His answers at the end seem to be poorly thought out. I agree with him that there are no easy answers and no one has been able to increase their birth rates once they drop but the idea of telecommuting is just silly. Silicon Valley (he mentions the possibility of someone doing work for them while living in Montana) dominates because of innovation. Innovation in the technological context happens because of random, unplanned interactions between people telecommuting doesn’t work for this kind of industry. Also, any job that is open to telecommuting is a job that won’t stay in the United States if you can do it in Montana for 1/5 the pay, you can do it in China for 1/20 the pay. Just not well thought through at all.

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3 out of 5 stars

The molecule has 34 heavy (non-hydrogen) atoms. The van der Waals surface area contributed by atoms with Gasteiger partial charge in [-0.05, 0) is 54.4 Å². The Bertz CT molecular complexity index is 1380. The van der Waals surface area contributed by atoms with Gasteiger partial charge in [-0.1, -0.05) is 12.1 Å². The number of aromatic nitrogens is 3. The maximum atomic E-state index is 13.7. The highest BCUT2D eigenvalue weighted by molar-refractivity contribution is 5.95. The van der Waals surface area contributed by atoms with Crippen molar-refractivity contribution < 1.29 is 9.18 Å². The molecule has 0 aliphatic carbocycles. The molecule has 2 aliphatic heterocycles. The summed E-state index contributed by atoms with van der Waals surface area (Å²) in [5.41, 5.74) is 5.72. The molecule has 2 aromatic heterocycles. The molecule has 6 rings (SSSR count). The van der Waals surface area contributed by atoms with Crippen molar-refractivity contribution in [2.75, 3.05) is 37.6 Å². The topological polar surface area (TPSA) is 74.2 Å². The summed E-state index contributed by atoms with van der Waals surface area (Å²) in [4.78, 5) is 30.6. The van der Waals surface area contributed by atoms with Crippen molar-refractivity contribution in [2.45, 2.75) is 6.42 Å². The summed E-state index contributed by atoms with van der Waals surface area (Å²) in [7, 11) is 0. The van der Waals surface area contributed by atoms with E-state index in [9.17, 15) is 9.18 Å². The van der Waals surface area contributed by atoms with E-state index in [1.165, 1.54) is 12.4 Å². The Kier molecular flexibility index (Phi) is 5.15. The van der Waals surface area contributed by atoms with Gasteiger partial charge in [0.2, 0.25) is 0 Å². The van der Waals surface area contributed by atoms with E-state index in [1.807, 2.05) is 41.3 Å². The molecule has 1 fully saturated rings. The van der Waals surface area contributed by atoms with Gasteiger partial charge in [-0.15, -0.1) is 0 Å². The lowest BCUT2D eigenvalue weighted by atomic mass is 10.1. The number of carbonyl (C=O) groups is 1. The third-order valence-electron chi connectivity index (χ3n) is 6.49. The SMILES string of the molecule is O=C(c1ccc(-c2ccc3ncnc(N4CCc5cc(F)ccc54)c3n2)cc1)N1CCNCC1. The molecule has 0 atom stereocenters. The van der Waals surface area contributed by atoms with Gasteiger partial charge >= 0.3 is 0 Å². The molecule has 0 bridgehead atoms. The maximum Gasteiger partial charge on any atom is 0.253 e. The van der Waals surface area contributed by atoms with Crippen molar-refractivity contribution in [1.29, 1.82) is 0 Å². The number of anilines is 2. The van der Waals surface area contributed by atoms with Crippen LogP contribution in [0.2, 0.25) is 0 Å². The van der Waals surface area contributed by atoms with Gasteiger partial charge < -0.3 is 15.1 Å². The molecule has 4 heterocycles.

By Terlaw on 06-03-17

Good Read, But Dismisses Obvious Questions

This book definitely has conservative leanings. It actually helped me understand the conservative mindset in modern America. The book constantly admits that immigrants are the only reason why birth rates are increasing in industrialized nations, but never explores the reason the native population's birth rate is falling outside of social issues. Why is there an increase in IVF? Also, why are only ethnic groups that practice social and genetic purism seem to be the only groups suffering population decrease? What about the rest of the world? Why are many experiencing population booms with less resources, but with constant GDP growth? The book was well research, but never seemed to answer the really hard questions. I'd still recommend it as a good read. Just so you can understand the rise of nationalism and authoritarianism in many industrialized countries.